Interview with Chef Dennis Chan of Blue Bamboo

July 6, 2013 6 comments Open printer friendly version of this article Print Article interviews Dennis Chan, head chef and owner of Blue Bamboo.

Image by Linda Blakely

17. What are the most popular items at Blue Bamboo?

The shrimp and grits for sure. We have another dish that's a green curry and coconut shrimp dish served with grilled salmon. That is our heartiest dish on the menu.

18. Can you tell us about your culinary background?

I grew up working in my family's restaurants. If I wanted to spend time with Granddad, I went to his restaurant. I'd stand there, right by the stove where he cooked. Some of my earliest memories are of standing on a little stool next to my Granddad as he was cooking. That's what ingrained in me that I had to continue this family legacy. After college I went to work for Disney because they were the best that I knew of in casual customer service. I knew that I could learn a few things from them. I ended up staying for 5 years and had a really good time working there with the mouse. I wasn't cooking, but working in guest relations. I was a VIP tour guide. Anytime someone came into the parks and needed special assistance it would be my responsibility to show them around. Some recognizable celebrities were my clients when I worked there.

19. What did you study at college?

My first college degree was in East Asian languages and literature from the University of Florida. I also have a degree in business from there. I went to the Culinary Institute of America (CIA) afterwards.

20. Why did you work at Disney before going to the CIA?

In the back of my mind I always knew that I wanted to open my own restaurant. I wanted to see how the biggest and best companies did customer service. Disney was a natural choice for that. While I was at Disney I realized that if I wanted to open a restaurant I'd need some back of the house experience that was classic. All my family's restaurants were Chinese restaurants and I could make a badass egg foo young or sweet and sour chicken - all those things a Chinese restaurant serves. But I didn't know what a roux or mirepoix was.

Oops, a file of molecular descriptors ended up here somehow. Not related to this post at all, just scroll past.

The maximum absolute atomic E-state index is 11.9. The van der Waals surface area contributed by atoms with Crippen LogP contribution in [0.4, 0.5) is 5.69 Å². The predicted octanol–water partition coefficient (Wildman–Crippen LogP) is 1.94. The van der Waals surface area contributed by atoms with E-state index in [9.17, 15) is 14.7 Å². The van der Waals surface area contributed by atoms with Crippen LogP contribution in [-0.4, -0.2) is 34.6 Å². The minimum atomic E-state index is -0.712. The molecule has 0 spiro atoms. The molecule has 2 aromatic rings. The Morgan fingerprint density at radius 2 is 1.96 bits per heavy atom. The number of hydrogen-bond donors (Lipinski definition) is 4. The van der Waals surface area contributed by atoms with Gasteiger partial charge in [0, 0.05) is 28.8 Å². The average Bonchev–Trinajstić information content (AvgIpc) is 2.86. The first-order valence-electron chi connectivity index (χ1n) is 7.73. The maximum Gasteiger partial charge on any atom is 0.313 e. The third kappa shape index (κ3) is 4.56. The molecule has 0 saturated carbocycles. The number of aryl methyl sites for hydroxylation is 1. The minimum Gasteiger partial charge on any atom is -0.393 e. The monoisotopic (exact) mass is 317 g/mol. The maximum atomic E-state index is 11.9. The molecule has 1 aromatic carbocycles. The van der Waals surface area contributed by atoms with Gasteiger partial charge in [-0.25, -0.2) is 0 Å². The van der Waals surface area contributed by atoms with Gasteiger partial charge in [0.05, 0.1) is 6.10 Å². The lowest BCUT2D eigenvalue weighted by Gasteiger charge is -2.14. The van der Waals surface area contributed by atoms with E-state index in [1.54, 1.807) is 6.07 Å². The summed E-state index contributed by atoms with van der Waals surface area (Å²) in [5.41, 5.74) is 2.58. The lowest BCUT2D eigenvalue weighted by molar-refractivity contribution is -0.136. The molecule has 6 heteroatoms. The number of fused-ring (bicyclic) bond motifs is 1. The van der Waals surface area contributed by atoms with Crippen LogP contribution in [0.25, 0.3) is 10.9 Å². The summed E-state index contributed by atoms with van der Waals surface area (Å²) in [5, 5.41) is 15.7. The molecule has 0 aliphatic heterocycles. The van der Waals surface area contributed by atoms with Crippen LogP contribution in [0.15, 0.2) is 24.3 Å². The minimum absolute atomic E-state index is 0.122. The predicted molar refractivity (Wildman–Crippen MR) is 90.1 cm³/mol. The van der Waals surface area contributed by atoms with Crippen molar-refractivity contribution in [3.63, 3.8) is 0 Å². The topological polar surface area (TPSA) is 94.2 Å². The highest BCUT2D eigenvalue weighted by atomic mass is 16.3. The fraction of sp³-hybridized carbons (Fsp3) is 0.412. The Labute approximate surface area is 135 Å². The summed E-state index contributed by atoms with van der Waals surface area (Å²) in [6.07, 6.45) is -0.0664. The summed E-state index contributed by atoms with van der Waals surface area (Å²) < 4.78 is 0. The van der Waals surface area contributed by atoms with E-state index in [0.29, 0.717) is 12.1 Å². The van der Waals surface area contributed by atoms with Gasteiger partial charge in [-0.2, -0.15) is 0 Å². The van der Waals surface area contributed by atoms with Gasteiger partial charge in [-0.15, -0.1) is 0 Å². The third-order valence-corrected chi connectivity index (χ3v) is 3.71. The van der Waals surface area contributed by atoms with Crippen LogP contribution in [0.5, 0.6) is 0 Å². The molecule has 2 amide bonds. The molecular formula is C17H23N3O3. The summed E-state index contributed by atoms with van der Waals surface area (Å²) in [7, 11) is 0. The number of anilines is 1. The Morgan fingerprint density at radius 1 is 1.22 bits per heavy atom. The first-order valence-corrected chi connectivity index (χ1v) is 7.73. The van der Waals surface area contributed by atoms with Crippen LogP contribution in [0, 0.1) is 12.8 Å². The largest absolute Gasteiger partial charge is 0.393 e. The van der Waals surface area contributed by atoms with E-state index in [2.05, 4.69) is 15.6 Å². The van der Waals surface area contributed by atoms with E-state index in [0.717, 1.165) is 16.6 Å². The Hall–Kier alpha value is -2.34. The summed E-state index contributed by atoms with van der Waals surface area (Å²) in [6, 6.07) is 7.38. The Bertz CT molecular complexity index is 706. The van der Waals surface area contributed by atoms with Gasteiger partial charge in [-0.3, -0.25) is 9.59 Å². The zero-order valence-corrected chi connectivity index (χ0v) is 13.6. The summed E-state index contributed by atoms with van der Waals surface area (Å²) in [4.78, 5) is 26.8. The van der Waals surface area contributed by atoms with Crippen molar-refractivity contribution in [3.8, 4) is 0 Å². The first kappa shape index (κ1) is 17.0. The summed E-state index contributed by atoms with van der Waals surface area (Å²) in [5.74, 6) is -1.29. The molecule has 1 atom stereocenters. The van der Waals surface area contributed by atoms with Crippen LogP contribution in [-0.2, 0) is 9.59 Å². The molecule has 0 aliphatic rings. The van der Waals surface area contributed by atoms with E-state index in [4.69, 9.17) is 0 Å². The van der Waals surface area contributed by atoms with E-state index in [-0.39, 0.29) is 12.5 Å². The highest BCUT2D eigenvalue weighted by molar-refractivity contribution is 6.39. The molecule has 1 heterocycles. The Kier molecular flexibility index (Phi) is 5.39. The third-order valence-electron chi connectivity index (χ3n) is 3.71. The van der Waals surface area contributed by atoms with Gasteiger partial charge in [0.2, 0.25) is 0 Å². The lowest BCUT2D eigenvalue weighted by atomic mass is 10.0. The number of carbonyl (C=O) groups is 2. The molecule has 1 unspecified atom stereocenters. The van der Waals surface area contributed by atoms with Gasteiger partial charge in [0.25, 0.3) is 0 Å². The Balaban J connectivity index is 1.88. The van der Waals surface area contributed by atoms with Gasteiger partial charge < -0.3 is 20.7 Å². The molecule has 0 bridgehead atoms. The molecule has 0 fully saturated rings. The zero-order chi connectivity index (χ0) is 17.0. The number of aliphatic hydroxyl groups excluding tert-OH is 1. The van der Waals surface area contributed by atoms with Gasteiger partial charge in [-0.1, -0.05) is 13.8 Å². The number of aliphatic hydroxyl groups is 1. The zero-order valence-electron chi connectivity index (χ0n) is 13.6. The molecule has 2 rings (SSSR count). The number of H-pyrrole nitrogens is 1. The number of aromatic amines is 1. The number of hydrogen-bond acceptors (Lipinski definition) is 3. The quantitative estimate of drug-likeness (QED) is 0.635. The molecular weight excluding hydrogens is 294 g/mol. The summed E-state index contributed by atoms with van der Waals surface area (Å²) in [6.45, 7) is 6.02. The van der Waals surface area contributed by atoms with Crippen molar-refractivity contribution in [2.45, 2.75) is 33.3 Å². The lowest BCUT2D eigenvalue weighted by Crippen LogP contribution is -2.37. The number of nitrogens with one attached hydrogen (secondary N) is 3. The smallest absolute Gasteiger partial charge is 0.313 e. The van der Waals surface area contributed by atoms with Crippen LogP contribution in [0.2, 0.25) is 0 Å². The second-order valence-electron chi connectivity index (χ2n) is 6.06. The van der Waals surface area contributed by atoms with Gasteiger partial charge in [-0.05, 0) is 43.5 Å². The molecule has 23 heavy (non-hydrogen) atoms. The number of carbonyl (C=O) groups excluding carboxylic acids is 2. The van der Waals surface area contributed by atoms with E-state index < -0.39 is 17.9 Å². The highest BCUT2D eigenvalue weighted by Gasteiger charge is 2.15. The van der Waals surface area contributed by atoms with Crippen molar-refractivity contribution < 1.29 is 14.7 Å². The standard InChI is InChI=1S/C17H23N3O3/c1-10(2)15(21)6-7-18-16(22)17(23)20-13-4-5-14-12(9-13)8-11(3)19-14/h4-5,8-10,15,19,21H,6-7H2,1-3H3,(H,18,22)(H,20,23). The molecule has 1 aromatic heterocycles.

21. Why did you decide to go to the CIA to learn classic cooking?

All of the people I looked up to in the restaurant business had a common thread - they all went to the CIA. I never even went to look at the campus. Based on reputation alone I packed my bags and went up to school there. I spent two years there and learned a whole lot about how to eat.

22. Why did you decide to be a chef?

My family really didn't want me to be a chef or even to be in the restaurant business. They understand that it's a lot of long hours - it consumes your whole life. But I had a legacy to continue.  Now, of course they're proud of what I've accomplished. I teach at the community college and have to interview students all the time. I tell them the restaurant business has to be something you absolutely love, because if you do then you won't mind the hours, the feedback, or any of the other things that come with the job. You'll do it because you love it, and that's what I do.

23. What do you love the most about being a chef?

No other career will give you the instant feedback that you get from being a chef. If you're good at what you do then most of the feedback will be positive. When you have people in your dining room they'll tell you right away if they like it or if they don't like it. Even when someone tells you they don't like something, it's your chance to build a life long relationship with them - or at least a good relationship with them. Luckily, people usually feel good about us and our restaurant and that keeps us going.

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